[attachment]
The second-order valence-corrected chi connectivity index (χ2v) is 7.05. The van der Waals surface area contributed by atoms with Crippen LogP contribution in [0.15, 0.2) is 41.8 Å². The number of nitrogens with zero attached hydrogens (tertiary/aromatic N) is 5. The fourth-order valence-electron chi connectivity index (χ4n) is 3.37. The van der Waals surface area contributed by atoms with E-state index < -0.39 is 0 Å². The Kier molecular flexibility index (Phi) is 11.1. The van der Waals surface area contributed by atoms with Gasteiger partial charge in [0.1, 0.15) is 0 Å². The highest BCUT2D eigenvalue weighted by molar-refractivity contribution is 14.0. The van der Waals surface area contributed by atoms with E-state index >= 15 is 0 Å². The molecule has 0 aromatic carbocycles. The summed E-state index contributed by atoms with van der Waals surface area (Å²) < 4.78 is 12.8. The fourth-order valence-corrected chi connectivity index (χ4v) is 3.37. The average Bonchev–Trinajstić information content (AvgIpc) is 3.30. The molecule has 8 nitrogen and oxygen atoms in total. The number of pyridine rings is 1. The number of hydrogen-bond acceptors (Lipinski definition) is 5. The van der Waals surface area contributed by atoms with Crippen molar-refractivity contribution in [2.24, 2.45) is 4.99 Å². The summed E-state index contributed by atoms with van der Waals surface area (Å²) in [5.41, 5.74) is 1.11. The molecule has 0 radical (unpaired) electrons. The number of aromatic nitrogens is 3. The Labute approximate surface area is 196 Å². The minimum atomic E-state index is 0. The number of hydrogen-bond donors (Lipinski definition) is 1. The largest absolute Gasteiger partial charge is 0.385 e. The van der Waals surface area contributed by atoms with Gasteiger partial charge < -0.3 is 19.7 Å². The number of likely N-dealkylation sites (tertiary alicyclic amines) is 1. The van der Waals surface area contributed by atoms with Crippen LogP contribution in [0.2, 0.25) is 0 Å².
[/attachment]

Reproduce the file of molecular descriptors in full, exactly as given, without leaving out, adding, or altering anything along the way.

The second-order valence-corrected chi connectivity index (χ2v) is 7.05. The van der Waals surface area contributed by atoms with Crippen LogP contribution in [0.15, 0.2) is 41.8 Å². The number of nitrogens with zero attached hydrogens (tertiary/aromatic N) is 5. The fourth-order valence-electron chi connectivity index (χ4n) is 3.37. The van der Waals surface area contributed by atoms with E-state index < -0.39 is 0 Å². The Kier molecular flexibility index (Phi) is 11.1. The van der Waals surface area contributed by atoms with Gasteiger partial charge in [0.1, 0.15) is 0 Å². The highest BCUT2D eigenvalue weighted by molar-refractivity contribution is 14.0. The van der Waals surface area contributed by atoms with E-state index >= 15 is 0 Å². The molecule has 0 aromatic carbocycles. The summed E-state index contributed by atoms with van der Waals surface area (Å²) < 4.78 is 12.8. The fourth-order valence-corrected chi connectivity index (χ4v) is 3.37. The average Bonchev–Trinajstić information content (AvgIpc) is 3.30. The molecule has 8 nitrogen and oxygen atoms in total. The number of pyridine rings is 1. The number of hydrogen-bond acceptors (Lipinski definition) is 5. The van der Waals surface area contributed by atoms with Crippen molar-refractivity contribution in [2.24, 2.45) is 4.99 Å². The summed E-state index contributed by atoms with van der Waals surface area (Å²) in [5.41, 5.74) is 1.11. The molecule has 0 radical (unpaired) electrons. The number of aromatic nitrogens is 3. The Labute approximate surface area is 196 Å². The minimum atomic E-state index is 0. The number of hydrogen-bond donors (Lipinski definition) is 1. The largest absolute Gasteiger partial charge is 0.385 e. The van der Waals surface area contributed by atoms with Gasteiger partial charge < -0.3 is 19.7 Å². The number of likely N-dealkylation sites (tertiary alicyclic amines) is 1. The van der Waals surface area contributed by atoms with Crippen LogP contribution in [0.2, 0.25) is 0 Å².